غلظت کورتیزول موی کاهش یافته در اختلال اضطراب فراگیر
|کد مقاله||سال انتشار||مقاله انگلیسی||ترجمه فارسی||تعداد کلمات|
|35028||2011||5 صفحه PDF||سفارش دهید||محاسبه نشده|
Publisher : Elsevier - Science Direct (الزویر - ساینس دایرکت)
Journal : Psychiatry Research, Volume 186, Issues 2–3, 30 April 2011, Pages 310–314
Previous research examining hypothalamic–pituitary–adrenal (HPA) axis activity in generalised anxiety disorder (GAD) has suggested a general hypercortisolism. These studies have mostly relied on salivary, plasma or urinary assessments, reflecting cortisol secretion over short time periods. The current study utilised the novel method of cortisol assessment in hair to obtain a retrospective index of cortisol secretion over a prolonged period of time. Hair cortisol levels were determined in 15 GAD patients and in 15 age- and gender-matched controls. In addition, participants collected six saliva samples (on awakening, + 30 min, 12:00, 16:00, 20:00 h and at bedtime) on two consecutive weekdays for the assessment of the diurnal cortisol profile. Results revealed significantly lower (50–60%) cortisol levels in the first and second 3-cm hair segments of GAD patients compared to those of controls. No significant between-group differences were seen in diurnal cortisol profiles. The hair cortisol findings tentatively suggest that under naturalistic conditions GAD is associated with hypocortisolism. If corroborated by future research, this demonstrates the important qualities of cortisol measurement in hair as an ecologically valid, retrospective index of long-term cortisol secretion and as a marker for psychiatric disorders associated with hypo- or hypercortisolism.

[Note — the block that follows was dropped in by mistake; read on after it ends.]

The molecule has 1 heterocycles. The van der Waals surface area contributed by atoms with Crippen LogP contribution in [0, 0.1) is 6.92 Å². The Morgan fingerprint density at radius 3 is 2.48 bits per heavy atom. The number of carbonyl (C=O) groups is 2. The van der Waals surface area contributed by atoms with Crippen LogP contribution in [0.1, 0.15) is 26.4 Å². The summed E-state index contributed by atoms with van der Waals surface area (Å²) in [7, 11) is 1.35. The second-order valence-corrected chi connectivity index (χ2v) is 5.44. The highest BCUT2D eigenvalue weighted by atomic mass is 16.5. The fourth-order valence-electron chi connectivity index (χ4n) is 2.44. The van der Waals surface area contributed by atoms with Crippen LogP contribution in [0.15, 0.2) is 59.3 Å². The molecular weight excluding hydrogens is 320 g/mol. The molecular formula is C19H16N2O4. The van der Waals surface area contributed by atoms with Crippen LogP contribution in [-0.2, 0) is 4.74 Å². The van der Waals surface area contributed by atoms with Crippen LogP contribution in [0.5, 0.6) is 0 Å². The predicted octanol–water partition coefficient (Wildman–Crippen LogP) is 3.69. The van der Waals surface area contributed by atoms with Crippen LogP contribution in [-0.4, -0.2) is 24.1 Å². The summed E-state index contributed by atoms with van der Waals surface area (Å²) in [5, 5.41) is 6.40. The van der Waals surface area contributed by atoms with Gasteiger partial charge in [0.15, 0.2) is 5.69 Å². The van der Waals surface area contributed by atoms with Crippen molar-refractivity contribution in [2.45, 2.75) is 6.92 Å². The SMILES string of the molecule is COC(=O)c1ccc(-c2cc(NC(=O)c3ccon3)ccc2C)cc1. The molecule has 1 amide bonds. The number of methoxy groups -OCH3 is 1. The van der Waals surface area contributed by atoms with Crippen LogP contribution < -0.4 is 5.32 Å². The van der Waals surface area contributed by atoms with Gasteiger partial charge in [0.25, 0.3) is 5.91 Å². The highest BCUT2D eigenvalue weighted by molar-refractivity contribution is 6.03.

The hypothalamus-pituitary–adrenal (HPA) axis with its peripherally active hormone cortisol constitutes an important neuroendocrine response system. Altered activity of the HPA axis as a result of chronic stress has been considered to play a role in the aetiology of several psychiatric disorders (Miller et al., 2007). An important condition in this respect is generalised anxiety disorder (GAD), which is characterized by excessive anxiety and uncontrollable worry about various life problems and circumstances that occur on the majority of days for at least 6 months (American Psychiatric Association, 2000). Although these features of GAD suggest that suffering from this condition might involve repeated stressful experiences which over time could lead to an altered cortisol secretory pattern, little research to date has examined the neuroendocrine changes underlying GAD. The currently available evidence on HPA axis functioning in GAD shows a heterogeneous picture. A number of studies have provided support for the notion that GAD is associated with an upregulation of adrenocortical activity; i.e. hypercortisolism. In two earlier studies, elevated dexamethasone nonsuppression rates were found in GAD patients (Schweizer et al., 1986 and Tiller et al., 1988), indicating reduced negative feedback sensitivity of the HPA axis. More recently, Mantella et al. (2008) showed that GAD patients exhibited an elevated diurnal cortisol profile compared to a healthy control group. In addition, both cognitive therapy (Tafet et al., 2005) and pharmacological treatment (Pomara et al., 2005) of GAD has been reported to be associated with an attenuation of plasma cortisol levels. On the other hand, a number of studies have failed to show aberrant adrenocortical activity in GAD. Rosenbaum et al. (1983) found no differences between 24-h urinary cortisol levels of GAD patients and those of a healthy control group. Similarly, two other studies reported no differences in plasma cortisol levels between GAD patients and healthy controls (Hoehn-Saric et al., 1991) or between patients with major depressive disorder, GAD and control participants (Kelly and Cooper, 1998). An important factor in the above findings is the assessment of cortisol levels. Whilst the use of salivary, plasma or urinary samples constitute well-established methods, it is important to note that these reflect acutely circulating cortisol levels (saliva or plasma) or mean cortisol secreted over a somewhat longer period (usually 24 h; urine). It can be argued that estimates obtained via these techniques are less well-suited for reflecting normal, long-term cortisol secretion under naturalistic circumstances since the HPA axis is a system which is highly reactive and which shows considerable intra-individual variability (e.g. Hellhammer et al., 2007). Only recently, a novel technique of assessing endogenous concentrations of cortisol in human hair was introduced (Raul et al., 2004). Importantly, as it is assumed that cortisol is incorporated into the hair shaft during hair growth, the examination of cortisol levels in a specific hair segment should provide a retrospective measure of cortisol secretion over the time period during which the hair segment had grown (for a review see Gow et al., 2010 and Kirschbaum et al., 2009). This notion has been broadly supported by animal as well as human research. In male rhesus macaques, strong positive correlations between hair cortisol and mean salivary cortisol levels have been reported (Davenport et al., 2006) and in domestic cats and dogs, hair cortisol levels correlated strongly with cortisol concentrations in faeces (Accorsi et al., 2008). In humans, elevated hair cortisol levels were reported in patients with Cushing's syndrome, a condition associated with hypercortisolism (Thomson et al., 2010), and recent work by our group was able to show that the well-established twofold increase in cortisol levels during the third trimester of pregnancy was also reflected in hair segments assumed to have grown over this time period (Kirschbaum et al., 2009). Furthermore, evidence has been reported confirming marker qualities of hair cortisol levels with respect to chronic stress (Davenport et al., 2006, Kalra et al., 2007 and Yamada et al., 2007). Finally, whilst some indication was seen that hair cortisol levels in humans show a monotonic decline from scalp-near to more distal hair segments, i.e. are gradually washed out; we have recently provided evidence suggesting that hair analysis can provide a valid retrospective reflection of cortisol secretion for a period of up to six months (Kirschbaum et al., 2009). The aim of the present study was to compare long-term HPA axis activity in GAD patients and matched healthy controls via the assessment of hair cortisol levels. Despite some heterogeneity in the previous literature, most evidence suggests that GAD is associated with hypercortisolism and hence it was predicted that higher hair cortisol levels would be found in GAD patients than in the control group. To allow a comparison of different methodologies of cortisol assessment, saliva samples for the measurement of a full diurnal cortisol profile were also obtained besides hair samples. Finally, it was investigated whether the previously reported wash out effect was also evident in the current hair samples.